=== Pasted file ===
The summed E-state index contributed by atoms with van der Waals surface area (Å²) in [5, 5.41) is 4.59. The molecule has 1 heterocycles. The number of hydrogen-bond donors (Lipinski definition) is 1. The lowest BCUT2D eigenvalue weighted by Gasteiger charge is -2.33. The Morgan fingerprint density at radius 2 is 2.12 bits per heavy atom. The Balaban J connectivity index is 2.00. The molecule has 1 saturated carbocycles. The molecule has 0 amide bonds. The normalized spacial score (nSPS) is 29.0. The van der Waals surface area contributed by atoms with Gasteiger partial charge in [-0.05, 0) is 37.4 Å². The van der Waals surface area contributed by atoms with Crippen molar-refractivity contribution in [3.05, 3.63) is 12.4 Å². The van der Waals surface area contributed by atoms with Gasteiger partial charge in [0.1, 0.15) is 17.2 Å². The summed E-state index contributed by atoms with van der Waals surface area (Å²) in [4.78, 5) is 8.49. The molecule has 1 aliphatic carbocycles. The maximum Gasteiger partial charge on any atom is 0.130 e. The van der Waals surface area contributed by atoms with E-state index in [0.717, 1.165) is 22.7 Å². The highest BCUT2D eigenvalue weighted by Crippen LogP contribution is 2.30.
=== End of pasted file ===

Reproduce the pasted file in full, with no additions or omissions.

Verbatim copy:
The summed E-state index contributed by atoms with van der Waals surface area (Å²) in [5, 5.41) is 4.59. The molecule has 1 heterocycles. The number of hydrogen-bond donors (Lipinski definition) is 1. The lowest BCUT2D eigenvalue weighted by Gasteiger charge is -2.33. The Morgan fingerprint density at radius 2 is 2.12 bits per heavy atom. The Balaban J connectivity index is 2.00. The molecule has 1 saturated carbocycles. The molecule has 0 amide bonds. The normalized spacial score (nSPS) is 29.0. The van der Waals surface area contributed by atoms with Gasteiger partial charge in [-0.05, 0) is 37.4 Å². The van der Waals surface area contributed by atoms with Crippen molar-refractivity contribution in [3.05, 3.63) is 12.4 Å². The van der Waals surface area contributed by atoms with Gasteiger partial charge in [0.1, 0.15) is 17.2 Å². The summed E-state index contributed by atoms with van der Waals surface area (Å²) in [4.78, 5) is 8.49. The molecule has 1 aliphatic carbocycles. The maximum Gasteiger partial charge on any atom is 0.130 e. The van der Waals surface area contributed by atoms with E-state index in [0.717, 1.165) is 22.7 Å². The highest BCUT2D eigenvalue weighted by Crippen LogP contribution is 2.30.